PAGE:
On Tuesday, Martin spoke to The Gazette about what led him to rescind his motion. “It was just dragging out, going around and around from July 8 to last night... There was just nowhere to go, and that bothered me a lot,” he said.
With information from previous minutes missing, Martin saw what was coming as a long and expensive legal battle with no winners in sight. “The more I got into this thing, the more I saw that it was a hornet’s nest. It was going to be a high-dollar, expensive proposition.”
At the meeting on Monday, At-Large Supervisor Sam Dixon disagreed with Martin’s statement. “I say that we let [the attorneys] handle this and come to a decision,” he said.
“This kind of thing is unfortunate... but if I ever make a motion that I feel later on is wrong — and I hope I never do — I would want the chance to rescind it,” said Vice Chairman Phil McCraw at the meeting.
In the end, the motion to rescind Martin’s motion was approved by a three-to-two majority with one abstaining.
Now that the motion has been rescinded, the board is back to where it started in determining what needs to be done with the plat. “At this point, it will go back to the planning commission, and I’m not sure what they will do with it,” said County Administrator Gary Larrowe.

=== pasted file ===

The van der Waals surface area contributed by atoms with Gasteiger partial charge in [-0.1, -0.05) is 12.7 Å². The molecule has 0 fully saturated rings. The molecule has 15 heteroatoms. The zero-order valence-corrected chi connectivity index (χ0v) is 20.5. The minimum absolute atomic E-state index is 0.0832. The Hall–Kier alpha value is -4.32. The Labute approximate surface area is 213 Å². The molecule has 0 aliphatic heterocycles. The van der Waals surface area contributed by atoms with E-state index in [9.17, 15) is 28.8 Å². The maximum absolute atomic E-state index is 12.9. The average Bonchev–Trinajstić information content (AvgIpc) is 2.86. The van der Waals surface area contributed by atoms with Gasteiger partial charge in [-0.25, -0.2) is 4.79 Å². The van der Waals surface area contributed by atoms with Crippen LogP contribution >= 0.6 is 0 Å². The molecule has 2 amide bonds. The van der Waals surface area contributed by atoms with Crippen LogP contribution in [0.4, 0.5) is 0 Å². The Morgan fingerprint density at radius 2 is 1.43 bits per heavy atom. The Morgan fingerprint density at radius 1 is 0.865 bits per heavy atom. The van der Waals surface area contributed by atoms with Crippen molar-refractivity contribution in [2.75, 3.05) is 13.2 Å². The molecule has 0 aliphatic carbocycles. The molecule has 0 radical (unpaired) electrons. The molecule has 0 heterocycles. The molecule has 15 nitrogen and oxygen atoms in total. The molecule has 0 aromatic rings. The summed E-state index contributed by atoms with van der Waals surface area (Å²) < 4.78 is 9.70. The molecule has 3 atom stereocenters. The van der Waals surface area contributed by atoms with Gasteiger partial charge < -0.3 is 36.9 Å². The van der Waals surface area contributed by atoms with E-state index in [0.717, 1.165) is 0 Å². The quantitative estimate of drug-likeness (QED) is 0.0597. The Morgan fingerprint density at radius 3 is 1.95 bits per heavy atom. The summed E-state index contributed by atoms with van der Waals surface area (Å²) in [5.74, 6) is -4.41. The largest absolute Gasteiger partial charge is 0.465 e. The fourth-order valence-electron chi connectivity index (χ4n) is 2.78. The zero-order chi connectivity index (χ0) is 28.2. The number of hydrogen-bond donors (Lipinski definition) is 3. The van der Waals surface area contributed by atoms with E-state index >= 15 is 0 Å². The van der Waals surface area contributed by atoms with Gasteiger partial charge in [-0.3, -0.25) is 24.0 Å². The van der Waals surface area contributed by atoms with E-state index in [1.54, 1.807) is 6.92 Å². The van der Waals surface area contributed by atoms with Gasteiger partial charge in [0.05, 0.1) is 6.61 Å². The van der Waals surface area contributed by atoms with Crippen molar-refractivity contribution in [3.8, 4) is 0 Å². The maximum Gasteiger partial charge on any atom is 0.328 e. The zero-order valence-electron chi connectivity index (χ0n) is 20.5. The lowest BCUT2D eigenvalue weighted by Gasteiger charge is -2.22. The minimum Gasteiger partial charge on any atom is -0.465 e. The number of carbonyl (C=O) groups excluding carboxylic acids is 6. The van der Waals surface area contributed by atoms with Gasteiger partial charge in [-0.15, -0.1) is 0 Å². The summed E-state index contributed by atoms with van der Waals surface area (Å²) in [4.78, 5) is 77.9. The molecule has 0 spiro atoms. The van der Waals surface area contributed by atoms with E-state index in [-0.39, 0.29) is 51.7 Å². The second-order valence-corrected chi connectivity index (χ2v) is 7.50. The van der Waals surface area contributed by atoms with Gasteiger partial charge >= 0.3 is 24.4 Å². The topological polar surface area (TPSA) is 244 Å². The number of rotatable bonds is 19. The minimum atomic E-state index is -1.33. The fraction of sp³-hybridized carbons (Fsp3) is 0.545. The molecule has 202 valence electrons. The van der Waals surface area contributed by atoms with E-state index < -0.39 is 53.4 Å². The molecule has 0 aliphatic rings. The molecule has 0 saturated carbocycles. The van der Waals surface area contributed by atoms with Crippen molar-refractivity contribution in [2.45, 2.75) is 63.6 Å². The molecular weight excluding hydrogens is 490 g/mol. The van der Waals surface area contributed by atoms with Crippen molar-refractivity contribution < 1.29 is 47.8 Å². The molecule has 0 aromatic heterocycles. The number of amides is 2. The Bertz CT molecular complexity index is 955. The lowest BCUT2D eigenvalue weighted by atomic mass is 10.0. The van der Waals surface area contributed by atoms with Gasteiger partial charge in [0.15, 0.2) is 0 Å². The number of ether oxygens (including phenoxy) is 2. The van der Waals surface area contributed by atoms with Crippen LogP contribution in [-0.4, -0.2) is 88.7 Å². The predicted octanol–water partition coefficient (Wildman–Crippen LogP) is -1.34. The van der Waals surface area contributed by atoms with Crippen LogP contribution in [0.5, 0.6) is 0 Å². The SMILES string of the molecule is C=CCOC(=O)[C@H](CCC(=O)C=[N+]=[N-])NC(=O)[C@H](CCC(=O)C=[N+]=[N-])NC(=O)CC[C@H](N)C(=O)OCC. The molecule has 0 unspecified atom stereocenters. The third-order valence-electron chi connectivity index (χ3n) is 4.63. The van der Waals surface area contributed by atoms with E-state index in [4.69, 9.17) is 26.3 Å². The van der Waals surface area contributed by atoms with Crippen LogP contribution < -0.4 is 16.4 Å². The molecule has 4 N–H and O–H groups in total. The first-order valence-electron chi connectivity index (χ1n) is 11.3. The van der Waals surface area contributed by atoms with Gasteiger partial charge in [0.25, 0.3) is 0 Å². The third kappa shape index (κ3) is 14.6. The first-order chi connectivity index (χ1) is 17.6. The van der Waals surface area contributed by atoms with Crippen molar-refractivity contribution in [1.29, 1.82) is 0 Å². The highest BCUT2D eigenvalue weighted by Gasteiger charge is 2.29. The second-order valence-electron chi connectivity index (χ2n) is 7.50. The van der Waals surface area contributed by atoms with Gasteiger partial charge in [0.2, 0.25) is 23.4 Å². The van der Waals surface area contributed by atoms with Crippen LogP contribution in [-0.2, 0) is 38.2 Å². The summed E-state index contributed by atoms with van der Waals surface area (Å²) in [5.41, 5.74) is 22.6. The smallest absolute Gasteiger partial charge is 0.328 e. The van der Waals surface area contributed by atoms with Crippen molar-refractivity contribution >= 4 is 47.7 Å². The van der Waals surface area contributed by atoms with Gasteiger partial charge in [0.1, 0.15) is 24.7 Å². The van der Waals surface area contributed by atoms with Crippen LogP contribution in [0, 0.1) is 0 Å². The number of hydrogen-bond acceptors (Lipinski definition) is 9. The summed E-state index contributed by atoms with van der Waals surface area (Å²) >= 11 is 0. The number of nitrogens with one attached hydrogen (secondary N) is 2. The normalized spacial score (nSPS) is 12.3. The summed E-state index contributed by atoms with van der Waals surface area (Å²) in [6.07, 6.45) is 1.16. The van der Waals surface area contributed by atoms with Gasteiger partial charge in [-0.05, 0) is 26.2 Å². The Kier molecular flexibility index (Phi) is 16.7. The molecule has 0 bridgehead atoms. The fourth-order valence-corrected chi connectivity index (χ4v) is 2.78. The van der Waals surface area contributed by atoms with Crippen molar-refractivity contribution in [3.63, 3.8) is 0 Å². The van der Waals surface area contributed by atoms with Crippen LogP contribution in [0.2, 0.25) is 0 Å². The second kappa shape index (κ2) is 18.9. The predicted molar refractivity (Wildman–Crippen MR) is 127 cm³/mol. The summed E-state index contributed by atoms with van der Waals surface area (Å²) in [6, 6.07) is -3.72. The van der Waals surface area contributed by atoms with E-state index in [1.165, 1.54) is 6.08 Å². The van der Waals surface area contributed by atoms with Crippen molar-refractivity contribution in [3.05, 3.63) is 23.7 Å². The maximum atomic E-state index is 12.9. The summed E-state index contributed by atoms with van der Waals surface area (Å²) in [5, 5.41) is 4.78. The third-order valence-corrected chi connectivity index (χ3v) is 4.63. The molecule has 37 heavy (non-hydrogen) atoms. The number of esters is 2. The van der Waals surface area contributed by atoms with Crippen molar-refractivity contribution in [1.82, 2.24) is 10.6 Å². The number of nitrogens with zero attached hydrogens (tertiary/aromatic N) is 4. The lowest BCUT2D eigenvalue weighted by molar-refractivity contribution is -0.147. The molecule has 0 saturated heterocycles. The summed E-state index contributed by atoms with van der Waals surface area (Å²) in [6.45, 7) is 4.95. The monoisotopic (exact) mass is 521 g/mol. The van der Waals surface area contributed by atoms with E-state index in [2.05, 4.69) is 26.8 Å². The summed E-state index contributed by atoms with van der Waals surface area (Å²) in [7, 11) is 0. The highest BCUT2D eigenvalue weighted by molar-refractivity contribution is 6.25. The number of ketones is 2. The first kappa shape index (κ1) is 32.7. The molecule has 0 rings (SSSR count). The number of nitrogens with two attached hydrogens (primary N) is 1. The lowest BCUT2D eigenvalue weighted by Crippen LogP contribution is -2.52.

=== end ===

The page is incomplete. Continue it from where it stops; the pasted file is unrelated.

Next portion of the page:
Though Gregson said his attorney was discussing the matter with Cornwell, Larrowe said on Wednesday he was unaware of any lawsuit being filed in connection with this incident.
Gregson has alleged that the plat was denied because he raised questions about the county’s handling of a sewer project in Fancy Gap. He has asked for a state and federal investigation of the project, which he claims did not meet state requirements for advertising and bidding.
County officials have refuted his statements.
In other action, the board:
• received a visit from the Carroll County High School Chorus, which performed three songs for the board.
Impressed by the talent that they heard, the board asked if there is anything the county needs to improve. Chorus members said they need a rehearsal space.
At this time, the chorus is rehearsing in the band room, which they have managed to share very well. However, if there is a problem with scheduling, they are pushed to the auditorium.
If the auditorium is full, they lose their practice time entirely.
“It really upsets them, because they take what they do seriously, and if they lose their practice time, it makes them feel like what they’re not doing is important,” said Patricia Lineberry, who volunteers her time to help the chorus group.
• added a proclamation honoring Twin County Regional Hospital for 40 years of service.